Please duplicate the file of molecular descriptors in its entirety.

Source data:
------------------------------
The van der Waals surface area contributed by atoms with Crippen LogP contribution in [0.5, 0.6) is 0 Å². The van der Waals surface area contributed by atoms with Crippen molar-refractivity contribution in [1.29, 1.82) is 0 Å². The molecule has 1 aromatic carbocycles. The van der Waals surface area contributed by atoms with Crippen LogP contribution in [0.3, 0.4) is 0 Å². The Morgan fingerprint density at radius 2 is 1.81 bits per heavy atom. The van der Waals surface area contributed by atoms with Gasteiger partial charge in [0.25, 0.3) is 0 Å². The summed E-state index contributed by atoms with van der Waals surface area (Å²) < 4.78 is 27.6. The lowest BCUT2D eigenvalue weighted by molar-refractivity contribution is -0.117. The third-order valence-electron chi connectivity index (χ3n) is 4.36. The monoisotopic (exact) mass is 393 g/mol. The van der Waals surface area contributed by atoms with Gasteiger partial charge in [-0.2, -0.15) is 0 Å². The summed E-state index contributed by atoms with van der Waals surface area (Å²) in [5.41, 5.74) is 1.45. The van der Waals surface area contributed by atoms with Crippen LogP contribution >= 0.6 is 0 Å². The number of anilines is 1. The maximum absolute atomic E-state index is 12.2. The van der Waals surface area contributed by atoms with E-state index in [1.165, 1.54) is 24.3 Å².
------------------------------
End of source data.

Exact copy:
The van der Waals surface area contributed by atoms with Crippen LogP contribution in [0.5, 0.6) is 0 Å². The van der Waals surface area contributed by atoms with Crippen molar-refractivity contribution in [1.29, 1.82) is 0 Å². The molecule has 1 aromatic carbocycles. The van der Waals surface area contributed by atoms with Crippen LogP contribution in [0.3, 0.4) is 0 Å². The Morgan fingerprint density at radius 2 is 1.81 bits per heavy atom. The van der Waals surface area contributed by atoms with Gasteiger partial charge in [0.25, 0.3) is 0 Å². The summed E-state index contributed by atoms with van der Waals surface area (Å²) < 4.78 is 27.6. The lowest BCUT2D eigenvalue weighted by molar-refractivity contribution is -0.117. The third-order valence-electron chi connectivity index (χ3n) is 4.36. The monoisotopic (exact) mass is 393 g/mol. The van der Waals surface area contributed by atoms with Gasteiger partial charge in [-0.2, -0.15) is 0 Å². The summed E-state index contributed by atoms with van der Waals surface area (Å²) in [5.41, 5.74) is 1.45. The van der Waals surface area contributed by atoms with Crippen LogP contribution >= 0.6 is 0 Å². The number of anilines is 1. The maximum absolute atomic E-state index is 12.2. The van der Waals surface area contributed by atoms with E-state index in [1.165, 1.54) is 24.3 Å².